What Two Pro Football Players Can Teach You About Business
Grow Your Business, Not Your Inbox
Entrepreneur is on the ground for SXSW. Check back for highlights from the festival as well as insights on trends from a range of thought leaders and innovators. See Entrepreneur’s Linda Lacina moderate a panel today with Israel Idonije and Mike Kafka, The Athlete Slash Entrepreneur.
The focus that helps pro athletes on the field is also helping them in the business world. We talked to two football players turned emerging entrepreneurs about how sports has prepared them for entrepreneurship. Their strategies can be helpful for any business leader.
Picture your rivals.
Israel Idonije, who’s played for the Detroit Lions and Cleveland Browns, says that while preparing for a big game, he’d think about his opponent. He’d imagine that man training for the game of his life, focused on beating just him. This inspired Idonije, “to run more, to push harder.”
Tapping into that competitor’s mindset can also help a new business find its edge, and helped him find the niche for his company Athlitacomics, a comics company that gives athletes the super hero treatment.
Build your team.
Mike Kafka says he thought twice before asking friends to support a Kickstarter campaign for his business, RooOutdoor. But he learned that friends and family wanted to support him and help get the word out however they could. The founder and CEO who’s played for the New England Patriots and the Tampa Bay Buccaneers also reached out to his alma mater, Northwestern University, for feedback and advice, as well as other players who were knowledgeable about sports like fishing and hiking, to better understand his market. Since he’s always reaching out to others, he says, “I never feel lonely.”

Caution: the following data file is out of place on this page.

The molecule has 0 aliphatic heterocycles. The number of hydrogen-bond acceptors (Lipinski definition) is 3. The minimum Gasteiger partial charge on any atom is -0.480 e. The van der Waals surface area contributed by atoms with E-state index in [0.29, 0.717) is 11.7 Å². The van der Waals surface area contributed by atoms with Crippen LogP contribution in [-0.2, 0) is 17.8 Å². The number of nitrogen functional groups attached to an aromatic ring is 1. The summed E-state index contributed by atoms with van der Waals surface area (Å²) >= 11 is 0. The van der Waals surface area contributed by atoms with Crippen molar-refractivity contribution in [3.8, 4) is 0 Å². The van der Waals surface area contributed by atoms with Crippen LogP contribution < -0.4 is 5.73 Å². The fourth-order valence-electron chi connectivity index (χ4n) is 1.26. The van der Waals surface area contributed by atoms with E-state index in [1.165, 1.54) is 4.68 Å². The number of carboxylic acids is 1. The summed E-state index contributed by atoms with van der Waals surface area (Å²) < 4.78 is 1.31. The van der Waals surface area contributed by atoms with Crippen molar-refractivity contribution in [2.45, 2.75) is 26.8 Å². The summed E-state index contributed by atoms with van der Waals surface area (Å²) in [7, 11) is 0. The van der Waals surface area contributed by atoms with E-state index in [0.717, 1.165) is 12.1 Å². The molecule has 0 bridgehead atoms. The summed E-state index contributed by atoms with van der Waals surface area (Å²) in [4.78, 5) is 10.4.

Train for success.
To run his business and balance his time, Kafka has a regimen for both sports and his business. His trick is time blocking: Waking up early to run and train, and ensuring that by 11 a.m. he can focus solely on what he needs to do for his business. He also themes his weeks by the goals he wants to accomplish, making those goals more manageable.
Says Kafka, “You can’t do everything at once.”
The idea isn’t enough.
Most people who dream of becoming a professional athlete won’t become one any more than someone who has a compelling business idea will find him or herself running the next Google or Facebook. Your dream must be tested and validated, often after long hours and set-backs.
“There’s no magic formula,” says Idonije. “Just time and energy.”